UNCASVILLE, Conn. -- — Breanna Stewart and Jonquel Jones have New York back in the WNBA Finals for the first time in more than two decades.
Two of the Liberty's big offseason acquisitions came up big for the Liberty to help them reach the championship round for the first time since 2002 with an 87-84 win over Connecticut on Sunday in Game 4 of the semifinals.
Jones scored 25 points, including five in the final minutes. The 6-foot-6 forward, who won an MVP in 2021 as a member of the Sun, added 15 rebounds and four blocked shots for the Liberty, who will face defending champion Las Vegas in a series that starts on Oct. 8. The two Finals teams were labelled as “super teams” coming into the season.
“I think that's the narrative everyone wanted at the start,” Liberty coach Sandy Brondello said. “I didn't particularly like the super team thing, but you know these players, they still played great. It was a process for us to get to this level now and I think it's going to be a great series.”
Stewart, who came over from Seattle in the offseason and earned her second regular season MVP award, led New York with 27 points and Betnijah Laney added 21 in the clincher of the best-of-five series. The Liberty won three in a row from the Sun after dropping the series opener in New York.
“The fact that the Liberty hasn't been to a Final since 2002 is wild,” Stewart said. “And to be able to have that and to know that we have the entire city behind us is something that is really, really special.”
MVP runner-up Alyssa Thomas had 17 points, 15 rebounds and 11 assists for Connecticut. It was her first triple-double of the post-season after recording a record six during the regular season. Tiffany Hayes had 15 points and DiJonai Carrington added 14 for the Sun, who were trying to make it back to the Finals for a second consecutive season.
A 3-pointer from Stewart with 2 minutes left gave the Liberty a 77-75 lead. The New York fans chanted “MVP” as she sank two foul shots on her next trip down the court.
But DeWanna Bonner (12 points) brought the Sun to within a point with a long 3-pointer of her own.
The Sun then lost a challenge when Hayes was called for a foul with 56 seconds left. Jones sank two free throws to make it an 81-78 game. She made two more foul shots after stealing a Hayes pass and put the Liberty up five.
A 3-pointer from Tyasha Harris made it an 85-84 game with 7.6 seconds left. But Stewart sank two foul shots on the other end to seal the win as Connecticut couldn't get a final shot off.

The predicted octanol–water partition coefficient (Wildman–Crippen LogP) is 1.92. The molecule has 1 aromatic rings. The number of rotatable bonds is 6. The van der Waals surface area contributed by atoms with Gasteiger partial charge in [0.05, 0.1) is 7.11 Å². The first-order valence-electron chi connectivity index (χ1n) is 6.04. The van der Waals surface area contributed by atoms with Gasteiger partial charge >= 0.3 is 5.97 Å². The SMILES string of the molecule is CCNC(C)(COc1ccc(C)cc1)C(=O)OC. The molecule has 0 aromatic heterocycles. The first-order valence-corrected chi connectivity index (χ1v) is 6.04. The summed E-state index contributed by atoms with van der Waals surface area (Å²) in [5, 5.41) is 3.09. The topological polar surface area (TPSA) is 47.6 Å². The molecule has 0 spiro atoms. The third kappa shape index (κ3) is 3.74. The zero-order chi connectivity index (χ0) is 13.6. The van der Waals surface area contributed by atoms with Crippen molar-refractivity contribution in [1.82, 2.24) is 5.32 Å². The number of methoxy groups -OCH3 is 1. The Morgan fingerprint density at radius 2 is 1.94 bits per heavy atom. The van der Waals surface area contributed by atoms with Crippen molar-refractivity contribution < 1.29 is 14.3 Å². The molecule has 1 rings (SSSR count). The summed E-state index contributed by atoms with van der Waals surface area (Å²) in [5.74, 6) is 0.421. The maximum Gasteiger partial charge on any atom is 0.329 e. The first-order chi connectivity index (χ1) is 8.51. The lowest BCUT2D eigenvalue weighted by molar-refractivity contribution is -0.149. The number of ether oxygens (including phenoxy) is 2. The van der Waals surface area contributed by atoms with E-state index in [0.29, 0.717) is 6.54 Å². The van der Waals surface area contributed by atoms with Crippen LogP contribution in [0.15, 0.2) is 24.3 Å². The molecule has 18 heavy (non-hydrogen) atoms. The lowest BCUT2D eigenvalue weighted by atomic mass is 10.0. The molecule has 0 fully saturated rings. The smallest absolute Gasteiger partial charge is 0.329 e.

Laney had 15 of her points in the first half, Stewart had 14 and the Liberty led by a point at the break, after eight lead changes in the first half.
Laney's first 3-pointer of the second half highlighted a 13-0 run that stretched back into the first half and gave the Liberty a 52-44 advantage.
A turnaround jumper from Stewart made it 62-51 and the Liberty led 66-58 after three periods.
Thomas and Jones tangled under the basket early in the fourth quarter and Thomas, who was bent over awkwardly on the floor, stayed down and was helped to the locker room. But she was back a few minutes later.
That play seemed to spark the Sun. A short jumper from Harris highlighted a 16-5 run that saw the Sun tie the game at 69 on a 3-pointer by Carrington.
A 3-pointer from Bonner gave the Sun the lead back at 72-71.
New York won the game at the foul line, where they were 21 of 25. The Sun made three free throws on Just eight attempts.
Sun coach, Stephanie White, called Thomas the most underrated superstar in the league and bemoaned that she was only able to take four free throws in what was a very physical game.
“I had a season that you’ve never seen in this league and probably won’t seen again unless I do it,” Thomas said. “Let’s be reasonable. Triple doubles, the most double-doubles in league history. We’re talking about league records. So for me, I have a lot to be proud of.”
New York split the four regular season meetings against the defending champion Aces, who advanced to the finals for the third time in four years, sweeping Dallas in the semifinals.
This will be New York’s fifth appearance in the Finals, but their first since 2002.
“Obviously, the goal was let’s bring in the talent and let's make a run for this,” Brondello said. “We certainly did that.”
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